The designs, processes, materials, and applications of flat optics are evolving at a fast pace, given the novelty of this technology. Simulating a flat optical device’s manufacturing process can provide insights into how the final device will perform, enabling design adjustments to compensate for any manufacturing impacts before reaching the first fabrication loop. Moreover, closing the gap between optical design and process simulations will pave the way for co-optimization, optical DRs and OPDKs.
Synopsys provides a complete set of tools to develop flat optics-based systems with design to manufacturing simulations. This portfolio includes CODE V® for imaging optics design and tolerancing, LightTools® for stray light analysis and waveguide combiners optimization, and RSoftTM Photonic Device Tools for microdisplay, holographic and diffractive gratings, and metaoptics design. It also includes the Synopsys TCAD (Technology Computer-Aided Design) portfolio with the SentaurusTM suite of tools, which include electro-optical device and manufacturing process simulations, mask synthesis and data preparation tools, and yield exploration and management tools.
Similar to a design-to-manufacturing simulation flow, a flat optics flow would start with the optical design. This first step aims to optimize the nanostructure patterns toward the desired optical performances. A GDS file of the flat optics is then produced and post-processed, leveraging the manufacturing simulation tools to correct optical proximity effects, accounting for the photoresist’s behavior, and simulating the impact of a chosen etch process. The flow outputs a modified GDS of the structures, which can be simulated with optical design tools to weigh the impact of the simulated process on the optical performances. Once fully integrated and automated, the flow produces OPDKs suited to any flat optics component.
Let’s see an example of a flat optics design-to-manufacturing flow. In optical systems, achromaticity is targeted to avoid a focus shift with various wavelengths. This type of lens is widely used in any visible camera. For “classic” refractive optics, the chromatic aberration is due to the dispersion of the lens material and can be compensated through a combination of various refractive optics. On top of material dispersion, the nanostructure of a flat achromatic lens exhibits a wavelength-dependent optical behavior. Metalens achromaticity compensation is achieved by selecting the suitable materials, arrangement, and shapes of the nanostructures in the metalens. It can be designed using Synopsys’ MetaOptic Designer tool, which optimizes meta-surface arrangement for diverse and complex target types.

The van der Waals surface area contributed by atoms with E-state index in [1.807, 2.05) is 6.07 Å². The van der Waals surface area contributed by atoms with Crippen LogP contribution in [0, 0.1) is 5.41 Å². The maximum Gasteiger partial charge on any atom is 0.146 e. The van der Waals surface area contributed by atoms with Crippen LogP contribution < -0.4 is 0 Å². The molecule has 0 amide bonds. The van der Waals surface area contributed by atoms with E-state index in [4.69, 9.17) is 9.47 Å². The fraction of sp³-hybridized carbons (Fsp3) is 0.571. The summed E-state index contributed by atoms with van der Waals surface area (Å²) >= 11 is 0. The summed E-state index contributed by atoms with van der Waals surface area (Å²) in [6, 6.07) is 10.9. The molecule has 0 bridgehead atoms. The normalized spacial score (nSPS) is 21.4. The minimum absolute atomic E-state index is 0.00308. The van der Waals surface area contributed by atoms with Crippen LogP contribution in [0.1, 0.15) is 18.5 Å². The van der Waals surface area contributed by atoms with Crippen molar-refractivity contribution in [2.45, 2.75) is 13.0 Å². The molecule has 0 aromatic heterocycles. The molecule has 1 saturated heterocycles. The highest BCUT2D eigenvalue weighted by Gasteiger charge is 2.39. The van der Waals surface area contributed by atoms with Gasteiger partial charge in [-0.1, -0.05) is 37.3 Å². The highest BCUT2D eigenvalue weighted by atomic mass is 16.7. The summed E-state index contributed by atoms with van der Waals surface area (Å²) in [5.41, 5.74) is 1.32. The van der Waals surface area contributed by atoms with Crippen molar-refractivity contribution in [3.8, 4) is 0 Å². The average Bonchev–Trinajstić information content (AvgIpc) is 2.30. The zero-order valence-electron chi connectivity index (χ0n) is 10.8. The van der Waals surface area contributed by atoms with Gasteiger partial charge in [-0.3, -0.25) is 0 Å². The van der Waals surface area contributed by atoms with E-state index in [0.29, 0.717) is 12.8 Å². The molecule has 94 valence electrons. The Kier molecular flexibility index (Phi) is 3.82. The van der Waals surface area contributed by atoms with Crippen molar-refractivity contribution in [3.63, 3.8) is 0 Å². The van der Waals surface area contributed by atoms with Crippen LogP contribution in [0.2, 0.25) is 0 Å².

We designed an achromatic metalens using MetaOptic Designer with an Airy spot at a focal distance of 20µm and optimization at a 500 nm wavelength. A second case was designed and optimized for three wavelengths [400nm, 500nm, and 600nm] to the same focal distance of 20µm. Both design cases use the same meta-atom library (nano-pillar of Si3N4 on a SiO2 substrate). The initial design target geometry is then simulated in a manufacturing flow. The manufacturing simulation begins with the target pattern. The photolithography mask is then generated by correcting the target pattern with an Optical Proximity Correction (OPC) technique (Proteus OPC or Proteus ILT) to create a mask pattern that compensates for problems such as image fidelity loss and line-end shortening during photolithography. The corrected mask is next imaged using rigorous photolithography simulation (S-Litho) to produce a photoresist pattern. Finally, the photoresist pattern is transferred into the substrate material in an etch process (Sentaurus Process Explorer), leaving the designed pattern’s corresponding representation on the wafer. The resulting physical device is fed back to optical simulations for optical performance assessment, which allows the design team to adjust the design before freezing the fabrication flow.
The proposed design-to-manufacturing simulation flow paves the way to designing flat optics anticipating the impact of the manufacturing process ahead of freezing the fabrication flow. Ultimately, it would enable co-optimization across the simulation chain, providing optical DRs and OPDKs that integration engineers could provide to optical designers before starting any new flat optics design.
Synopsys offers an industry-leading platform—optical design, device modeling, and lithography simulation tools—in a unified environment that can help improve time to market for next-generation flat optics devices. If you are creating a flat optics optical design, and want to reduce your time to market by accounting for complex manufacturing effects at reduced manufacturing costs, we are ready to help you.
Catch up on our other resources: